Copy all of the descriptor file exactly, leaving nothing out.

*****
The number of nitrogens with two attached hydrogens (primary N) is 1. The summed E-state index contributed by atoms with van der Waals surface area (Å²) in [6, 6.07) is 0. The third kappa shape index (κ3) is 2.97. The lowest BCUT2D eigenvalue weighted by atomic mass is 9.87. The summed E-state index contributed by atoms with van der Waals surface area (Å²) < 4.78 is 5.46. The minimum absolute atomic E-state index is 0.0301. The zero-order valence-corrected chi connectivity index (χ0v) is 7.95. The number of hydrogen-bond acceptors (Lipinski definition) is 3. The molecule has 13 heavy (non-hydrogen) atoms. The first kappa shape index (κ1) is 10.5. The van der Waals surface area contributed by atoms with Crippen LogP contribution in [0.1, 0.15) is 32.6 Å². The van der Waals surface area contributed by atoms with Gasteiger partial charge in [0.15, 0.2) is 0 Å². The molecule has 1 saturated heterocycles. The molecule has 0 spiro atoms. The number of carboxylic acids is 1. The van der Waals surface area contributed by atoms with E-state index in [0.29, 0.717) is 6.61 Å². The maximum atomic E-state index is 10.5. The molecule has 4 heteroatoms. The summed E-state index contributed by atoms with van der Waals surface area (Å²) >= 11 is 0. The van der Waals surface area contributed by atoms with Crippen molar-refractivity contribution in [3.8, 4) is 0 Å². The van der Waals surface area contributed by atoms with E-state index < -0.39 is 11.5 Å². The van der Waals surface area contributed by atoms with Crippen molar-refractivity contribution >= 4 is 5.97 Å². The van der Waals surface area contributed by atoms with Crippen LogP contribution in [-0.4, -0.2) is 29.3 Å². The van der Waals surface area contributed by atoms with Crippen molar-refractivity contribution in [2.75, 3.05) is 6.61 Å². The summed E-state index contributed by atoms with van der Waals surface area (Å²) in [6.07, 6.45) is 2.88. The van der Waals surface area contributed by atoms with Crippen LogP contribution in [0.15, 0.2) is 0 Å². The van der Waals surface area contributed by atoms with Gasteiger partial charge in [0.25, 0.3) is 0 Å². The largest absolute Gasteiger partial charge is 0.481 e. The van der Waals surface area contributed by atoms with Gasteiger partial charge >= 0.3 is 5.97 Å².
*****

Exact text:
The number of nitrogens with two attached hydrogens (primary N) is 1. The summed E-state index contributed by atoms with van der Waals surface area (Å²) in [6, 6.07) is 0. The third kappa shape index (κ3) is 2.97. The lowest BCUT2D eigenvalue weighted by atomic mass is 9.87. The summed E-state index contributed by atoms with van der Waals surface area (Å²) < 4.78 is 5.46. The minimum absolute atomic E-state index is 0.0301. The zero-order valence-corrected chi connectivity index (χ0v) is 7.95. The number of hydrogen-bond acceptors (Lipinski definition) is 3. The molecule has 13 heavy (non-hydrogen) atoms. The first kappa shape index (κ1) is 10.5. The van der Waals surface area contributed by atoms with Crippen LogP contribution in [0.1, 0.15) is 32.6 Å². The van der Waals surface area contributed by atoms with Gasteiger partial charge in [0.15, 0.2) is 0 Å². The molecule has 1 saturated heterocycles. The molecule has 0 spiro atoms. The number of carboxylic acids is 1. The van der Waals surface area contributed by atoms with E-state index in [0.29, 0.717) is 6.61 Å². The maximum atomic E-state index is 10.5. The molecule has 4 heteroatoms. The summed E-state index contributed by atoms with van der Waals surface area (Å²) >= 11 is 0. The van der Waals surface area contributed by atoms with Crippen molar-refractivity contribution in [3.8, 4) is 0 Å². The van der Waals surface area contributed by atoms with E-state index < -0.39 is 11.5 Å². The van der Waals surface area contributed by atoms with Crippen molar-refractivity contribution >= 4 is 5.97 Å². The van der Waals surface area contributed by atoms with Crippen LogP contribution in [-0.4, -0.2) is 29.3 Å². The van der Waals surface area contributed by atoms with Crippen molar-refractivity contribution in [2.75, 3.05) is 6.61 Å². The summed E-state index contributed by atoms with van der Waals surface area (Å²) in [6.07, 6.45) is 2.88. The van der Waals surface area contributed by atoms with Crippen LogP contribution in [0.15, 0.2) is 0 Å². The van der Waals surface area contributed by atoms with Gasteiger partial charge in [0.25, 0.3) is 0 Å². The largest absolute Gasteiger partial charge is 0.481 e. The van der Waals surface area contributed by atoms with Gasteiger partial charge >= 0.3 is 5.97 Å².